The philosopher Michael Ruse has argued that “morality is a collective illusion foisted upon us by our genes.” If that’s true, why have our genes played such a trick on us? One possible answer can be found in the work of another philosopher Richard Joyce, who has argued that this “illusion” — the belief in objective morality — evolved to provide a bulwark against weakness of the human will. So a claim like “stealing is morally wrong” is not true, because such beliefs have an evolutionary basis but no metaphysical basis. But let’s assume we want to avoid the consequences of weakness of will that would cause us to act imprudently. In that case, Joyce makes an ingenious proposal: moral fictionalism.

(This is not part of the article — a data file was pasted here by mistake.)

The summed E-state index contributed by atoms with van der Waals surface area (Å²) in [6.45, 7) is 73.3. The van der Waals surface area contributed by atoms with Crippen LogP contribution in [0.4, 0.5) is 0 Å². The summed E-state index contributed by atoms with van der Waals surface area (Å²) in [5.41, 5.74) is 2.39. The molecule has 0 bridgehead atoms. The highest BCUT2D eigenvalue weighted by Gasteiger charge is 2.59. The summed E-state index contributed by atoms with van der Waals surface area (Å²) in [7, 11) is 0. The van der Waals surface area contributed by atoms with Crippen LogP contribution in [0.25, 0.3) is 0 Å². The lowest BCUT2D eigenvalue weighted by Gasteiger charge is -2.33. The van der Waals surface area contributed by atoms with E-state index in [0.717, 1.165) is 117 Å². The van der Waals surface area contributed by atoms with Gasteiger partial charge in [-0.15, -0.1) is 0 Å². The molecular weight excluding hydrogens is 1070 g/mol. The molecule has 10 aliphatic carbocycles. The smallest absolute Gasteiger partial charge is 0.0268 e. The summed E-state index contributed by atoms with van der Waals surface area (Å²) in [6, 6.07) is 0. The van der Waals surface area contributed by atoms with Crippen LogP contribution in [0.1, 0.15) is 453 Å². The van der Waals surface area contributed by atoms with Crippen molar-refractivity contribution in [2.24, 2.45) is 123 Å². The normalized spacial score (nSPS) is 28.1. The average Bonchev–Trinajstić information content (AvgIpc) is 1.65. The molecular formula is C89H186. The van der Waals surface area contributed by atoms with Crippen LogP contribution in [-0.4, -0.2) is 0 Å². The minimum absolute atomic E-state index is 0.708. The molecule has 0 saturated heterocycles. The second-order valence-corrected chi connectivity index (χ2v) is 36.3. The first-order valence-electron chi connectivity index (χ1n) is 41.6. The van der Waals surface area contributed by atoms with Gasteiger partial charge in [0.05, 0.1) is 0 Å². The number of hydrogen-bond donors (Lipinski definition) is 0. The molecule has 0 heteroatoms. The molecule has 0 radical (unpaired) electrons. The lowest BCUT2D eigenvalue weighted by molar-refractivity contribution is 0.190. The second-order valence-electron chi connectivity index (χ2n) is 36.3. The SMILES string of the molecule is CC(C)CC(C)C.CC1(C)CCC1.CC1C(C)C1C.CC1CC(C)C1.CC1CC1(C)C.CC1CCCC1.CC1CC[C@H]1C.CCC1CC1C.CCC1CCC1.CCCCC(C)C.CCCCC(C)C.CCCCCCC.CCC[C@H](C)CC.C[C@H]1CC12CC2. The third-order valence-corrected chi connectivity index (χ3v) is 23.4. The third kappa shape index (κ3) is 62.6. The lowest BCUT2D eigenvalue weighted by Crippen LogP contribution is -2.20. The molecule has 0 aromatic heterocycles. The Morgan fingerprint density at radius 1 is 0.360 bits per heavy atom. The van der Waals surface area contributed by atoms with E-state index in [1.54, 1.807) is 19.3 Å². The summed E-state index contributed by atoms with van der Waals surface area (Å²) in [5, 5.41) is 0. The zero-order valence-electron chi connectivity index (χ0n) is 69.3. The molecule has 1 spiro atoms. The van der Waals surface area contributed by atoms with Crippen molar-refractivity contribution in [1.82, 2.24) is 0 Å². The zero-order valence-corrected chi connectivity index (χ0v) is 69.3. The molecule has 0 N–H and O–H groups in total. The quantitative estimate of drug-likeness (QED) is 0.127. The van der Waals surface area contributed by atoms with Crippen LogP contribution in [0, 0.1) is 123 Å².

Following a fictionalist account of morality, would mean that we would accept moral statements like “stealing is wrong” while not believing they are true. As a result, we would act as if it were true that “stealing is wrong,” but when pushed to give our answer to the theoretical, philosophical question of whether “stealing is wrong,” we would say no. The appeal of moral fictionalism is clear. It is supposed to help us overcome weakness of will and even take away the anxiety of choice, making decisions easier.
That is William Irwin writing in the Stone, the NY Times’s forum for contemporary philosopher. The full article is worth reading.